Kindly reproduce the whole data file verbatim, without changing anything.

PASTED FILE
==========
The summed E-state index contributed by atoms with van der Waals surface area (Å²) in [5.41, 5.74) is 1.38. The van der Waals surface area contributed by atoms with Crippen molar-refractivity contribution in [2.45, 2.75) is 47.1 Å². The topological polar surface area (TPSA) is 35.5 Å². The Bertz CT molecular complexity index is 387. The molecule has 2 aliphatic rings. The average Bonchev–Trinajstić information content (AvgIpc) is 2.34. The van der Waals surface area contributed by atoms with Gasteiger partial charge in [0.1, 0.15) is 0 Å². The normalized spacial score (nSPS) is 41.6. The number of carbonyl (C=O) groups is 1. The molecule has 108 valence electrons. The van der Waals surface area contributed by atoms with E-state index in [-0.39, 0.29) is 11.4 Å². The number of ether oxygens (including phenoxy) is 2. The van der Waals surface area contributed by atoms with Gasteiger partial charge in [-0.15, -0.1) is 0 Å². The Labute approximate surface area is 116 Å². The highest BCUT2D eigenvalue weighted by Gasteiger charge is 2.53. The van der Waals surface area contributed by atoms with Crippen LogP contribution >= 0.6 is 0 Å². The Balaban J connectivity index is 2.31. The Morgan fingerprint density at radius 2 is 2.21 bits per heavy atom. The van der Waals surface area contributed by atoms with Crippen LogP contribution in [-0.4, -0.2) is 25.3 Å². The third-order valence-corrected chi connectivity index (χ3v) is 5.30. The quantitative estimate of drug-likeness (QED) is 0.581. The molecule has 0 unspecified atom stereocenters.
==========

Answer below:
The summed E-state index contributed by atoms with van der Waals surface area (Å²) in [5.41, 5.74) is 1.38. The van der Waals surface area contributed by atoms with Crippen molar-refractivity contribution in [2.45, 2.75) is 47.1 Å². The topological polar surface area (TPSA) is 35.5 Å². The Bertz CT molecular complexity index is 387. The molecule has 2 aliphatic rings. The average Bonchev–Trinajstić information content (AvgIpc) is 2.34. The van der Waals surface area contributed by atoms with Gasteiger partial charge in [0.1, 0.15) is 0 Å². The normalized spacial score (nSPS) is 41.6. The number of carbonyl (C=O) groups is 1. The molecule has 108 valence electrons. The van der Waals surface area contributed by atoms with E-state index in [-0.39, 0.29) is 11.4 Å². The number of ether oxygens (including phenoxy) is 2. The van der Waals surface area contributed by atoms with Gasteiger partial charge in [-0.15, -0.1) is 0 Å². The Labute approximate surface area is 116 Å². The highest BCUT2D eigenvalue weighted by Gasteiger charge is 2.53. The van der Waals surface area contributed by atoms with Crippen LogP contribution >= 0.6 is 0 Å². The Balaban J connectivity index is 2.31. The Morgan fingerprint density at radius 2 is 2.21 bits per heavy atom. The van der Waals surface area contributed by atoms with Crippen LogP contribution in [-0.4, -0.2) is 25.3 Å². The third-order valence-corrected chi connectivity index (χ3v) is 5.30. The quantitative estimate of drug-likeness (QED) is 0.581. The molecule has 0 unspecified atom stereocenters.